New Jersey climate expert Dr. Marjorie Kaplan, in a new episode of the Lean to the Left podcast, stresses the urgency of action to combat climate change, responding to the recent UN Report that warns that time is running out.
""We've got to get moving," she says, stressing that an "all hands on deck" approach is needed to ease the negative consequences of climate change, involving the federal, state and local governments, as well as aligned private and nongovernmental organizations.
Listen to the podcast:
While Dr. Kaplan says it is "very important" for the federal government to take the lead an to incentivize states and municipalities to properly plan for steps to mitigate the environmental impact of their actions as infrastructure improvements are made, new buildings are constructed, and transportation improvements are implemented.
She also points out that with the efforts by the Trump administration to toss necessary environmental regulations that had been put in place by the Obama administration, manystates, like New Jersey, are "picking up the slack."
Dr. Kaplan manages the portfolio of the Rutgers Climate Institute, developing and managing research, outreach and education on understanding the climate system and the impacts of a changing climate across the natural, social and policy sciences.
During the podcast, Dr. Kaplan discusses the New Jersey Climate Change Alliance, a statewide network of organizations that work to advance science-informed climate change strategies at the state and local levels in the Garden State. She says the Alliance provides a great example that can be duplicated in other regions of the country.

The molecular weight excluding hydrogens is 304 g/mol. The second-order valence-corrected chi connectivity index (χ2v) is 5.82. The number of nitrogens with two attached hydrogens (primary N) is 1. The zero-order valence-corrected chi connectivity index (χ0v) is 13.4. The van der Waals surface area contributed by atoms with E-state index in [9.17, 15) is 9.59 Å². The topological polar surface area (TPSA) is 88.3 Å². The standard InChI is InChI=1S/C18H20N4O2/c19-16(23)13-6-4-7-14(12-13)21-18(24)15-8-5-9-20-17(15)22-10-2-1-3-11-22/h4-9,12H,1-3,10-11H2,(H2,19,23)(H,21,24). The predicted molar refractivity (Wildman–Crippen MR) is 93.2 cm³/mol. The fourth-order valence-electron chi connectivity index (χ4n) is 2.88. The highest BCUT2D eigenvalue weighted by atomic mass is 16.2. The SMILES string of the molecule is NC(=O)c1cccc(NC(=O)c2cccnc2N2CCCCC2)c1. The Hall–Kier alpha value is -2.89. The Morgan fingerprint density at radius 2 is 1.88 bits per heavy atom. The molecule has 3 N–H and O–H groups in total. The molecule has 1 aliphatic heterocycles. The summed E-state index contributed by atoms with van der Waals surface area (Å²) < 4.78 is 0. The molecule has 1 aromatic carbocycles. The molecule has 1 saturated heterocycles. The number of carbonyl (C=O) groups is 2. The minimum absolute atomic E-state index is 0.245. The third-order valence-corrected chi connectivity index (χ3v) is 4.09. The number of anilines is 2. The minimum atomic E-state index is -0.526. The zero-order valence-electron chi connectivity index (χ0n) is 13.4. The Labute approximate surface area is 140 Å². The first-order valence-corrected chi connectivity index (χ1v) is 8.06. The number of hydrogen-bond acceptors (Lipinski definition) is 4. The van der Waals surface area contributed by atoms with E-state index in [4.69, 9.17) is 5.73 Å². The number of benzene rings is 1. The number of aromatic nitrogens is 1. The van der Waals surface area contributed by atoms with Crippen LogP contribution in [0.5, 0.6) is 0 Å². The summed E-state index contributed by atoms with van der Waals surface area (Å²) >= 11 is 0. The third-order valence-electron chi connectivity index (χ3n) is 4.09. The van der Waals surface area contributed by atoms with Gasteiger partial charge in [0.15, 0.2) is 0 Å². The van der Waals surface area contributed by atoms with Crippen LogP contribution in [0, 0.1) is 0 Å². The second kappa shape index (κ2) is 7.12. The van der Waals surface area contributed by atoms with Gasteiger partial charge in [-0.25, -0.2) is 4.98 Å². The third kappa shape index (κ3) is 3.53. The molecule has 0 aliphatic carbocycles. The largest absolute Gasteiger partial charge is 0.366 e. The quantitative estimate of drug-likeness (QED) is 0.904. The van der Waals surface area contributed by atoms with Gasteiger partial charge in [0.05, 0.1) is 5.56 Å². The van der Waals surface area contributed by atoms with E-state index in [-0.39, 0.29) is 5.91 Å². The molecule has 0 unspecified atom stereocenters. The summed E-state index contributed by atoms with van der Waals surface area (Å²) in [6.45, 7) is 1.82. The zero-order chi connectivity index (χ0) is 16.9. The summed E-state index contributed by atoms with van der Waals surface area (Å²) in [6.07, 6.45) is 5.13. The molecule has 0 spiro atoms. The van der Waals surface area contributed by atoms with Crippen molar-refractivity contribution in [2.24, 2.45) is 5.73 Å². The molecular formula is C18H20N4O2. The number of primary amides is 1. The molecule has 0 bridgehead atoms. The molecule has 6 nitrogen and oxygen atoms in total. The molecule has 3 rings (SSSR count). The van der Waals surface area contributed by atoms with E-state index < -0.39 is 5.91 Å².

She also discusses the New Jersey Climate Change Resource Center, established by the state to "create and support the use of impartial and actionable science to advance government, public, private, and nongovernamental sector efforts to adapt to, and mitigate, a changing climate."
"It's got to be a whole community-based process," she says.
The episode is co-hosted by former NJ Gov. and U.S. Rep. Jim Florio, who has worked with Dr. Kaplan for many years and who led important environmental initiatives during his four years as governor and as a member of the U.S. House of Representatives.
During the interview, Dr. Kaplan lauds Florio for his work in Congress in sponsoring the "Comprehensive Environmental Response, Compensation, and Liability Act of 1980, which established the federal Superfund program, administered by the U.S. Environmental Protection Agency (EPA).
The program is designed to investigate and clean up sites contaminated with hazardous substances. Sites managed under this program are referred to as "Superfund" sites. There are 40,000 federal Superfund sites across the country, and approximately 1,600 of those sites have been listed on the National Priorities List (NPL). Sites on the NPL are considered the most highly contaminated and undergo longer-term remedial investigation and remedial action (cleanups).